However, while this development dramatically reduced the number of people infected with hepatitis B through blood transfusions, Dr. Alter and his team showed in the mid-1970s that a large number of patients who received blood still developed hepatitis. Even more curious, tests found neither hepatitis A nor B were the culprit, setting off a long, arduous search for a mysterious third strain of the virus. For more than a decade, researchers employed every technique available to isolate the virus, without success.
“It was the early days of molecular biology,” Dr. Alter explains. “Cloning a virus is relatively simple to do now — COVID-19 was cloned within a week of its discovery — but it took 15 years to identify hepatitis C.”
In 1986, Nobel Prize co-winner Michael Houghton and his colleagues at the pharmaceutical company Chiron managed to piece together several DNA fragments, some of which contained the virus. They ultimately named this virus hepatitis C, and they also identified a critical viral protein and developed a method to detect antibodies that bind to it. Subsequently, Dr. Alter’s lab at the NIH showed that 90 percent of patients who developed hepatitis not caused by the hepatitis A or B viruses tested negative for that antibody before receiving a blood transfusion but positive weeks after the transfusion. This confirmed that the non-A, non-B variety of hepatitis Dr. Alter’s team was investigating was the same virus that Dr. Houghton and the Chiron scientists were studying.
Dr. Harvey Alter (left) and Dr. Robert Purcell (right), pictured in the Blood Bank of the NIH Clinical Center, where they worked together in the late 1980’s to identify the virus that causes hepatitis C.
What’s more, Dr. Alter’s team found that nearly 90 percent of patients infected with hepatitis C received blood from a donor who was infected with the virus but showed no symptoms. This suggested that routine testing of blood donors for antibodies to hepatitis C might prevent a large number of cases of transfusion-associated hepatitis, and this testing was implemented nationwide in 1990. As a result, transfusion-associated hepatitis was virtually eliminated by 1997, thereby preventing millions of cases in the US over the next two decades. What’s more, the discovery of hepatitis C led to the development of drugs that are now almost 100 percent effective at curing the disease.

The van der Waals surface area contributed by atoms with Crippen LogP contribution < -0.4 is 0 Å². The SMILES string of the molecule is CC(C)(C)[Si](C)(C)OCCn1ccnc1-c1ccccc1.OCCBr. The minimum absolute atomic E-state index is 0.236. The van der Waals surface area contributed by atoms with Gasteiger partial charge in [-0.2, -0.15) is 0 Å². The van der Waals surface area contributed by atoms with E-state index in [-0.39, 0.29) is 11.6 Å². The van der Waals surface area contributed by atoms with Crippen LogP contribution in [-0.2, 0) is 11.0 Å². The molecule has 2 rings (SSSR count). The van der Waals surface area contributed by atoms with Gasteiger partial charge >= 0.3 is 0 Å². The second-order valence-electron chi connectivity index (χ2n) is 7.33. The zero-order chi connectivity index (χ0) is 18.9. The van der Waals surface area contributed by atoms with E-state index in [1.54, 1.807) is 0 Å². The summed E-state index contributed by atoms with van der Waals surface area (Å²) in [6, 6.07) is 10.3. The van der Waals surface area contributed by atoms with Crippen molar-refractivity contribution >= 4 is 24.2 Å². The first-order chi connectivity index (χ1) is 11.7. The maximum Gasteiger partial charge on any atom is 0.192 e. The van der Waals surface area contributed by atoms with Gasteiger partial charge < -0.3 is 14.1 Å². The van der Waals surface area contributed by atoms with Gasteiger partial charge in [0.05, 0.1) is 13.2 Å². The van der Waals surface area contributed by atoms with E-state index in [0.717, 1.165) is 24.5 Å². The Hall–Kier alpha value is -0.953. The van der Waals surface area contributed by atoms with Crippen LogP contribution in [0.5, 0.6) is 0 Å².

“Seeing the first patient identified as having non-A, non-B hepatitis and then seeing the near eradication of transfusion-associated hepatitis and the ability to cure most chronic hepatitis C carriers has been extremely gratifying and was not anticipated when these studies began,” says Dr. Alter.
Dr. Alter credits the culture of NIH for his success, from the many mentors and colleagues he has worked with to the steady support for his years of painstaking, incremental research.
“I don’t have a Ph.D. and I’m not trained in laboratory science but, over the years, I collaborated with scientists such as Robert Purcell and Patrizia Farci who are so smart and so adept at research, and I fed off of them,” says Dr. Alter. “Basically, I’m a parasite, but in a good way.”
COVID-19 has disrupted the Nobel ceremony along with everything else, so instead of making the traditional trip to Sweden, Dr. Alter collected his medal and filmed his Nobel lecture in the NIH Clinical Center’s Lipsett Auditorium.
“I owe everything to the NIH and the Clinical Center,” he says. “That’s the room where it happened, and I’m ever grateful for that.”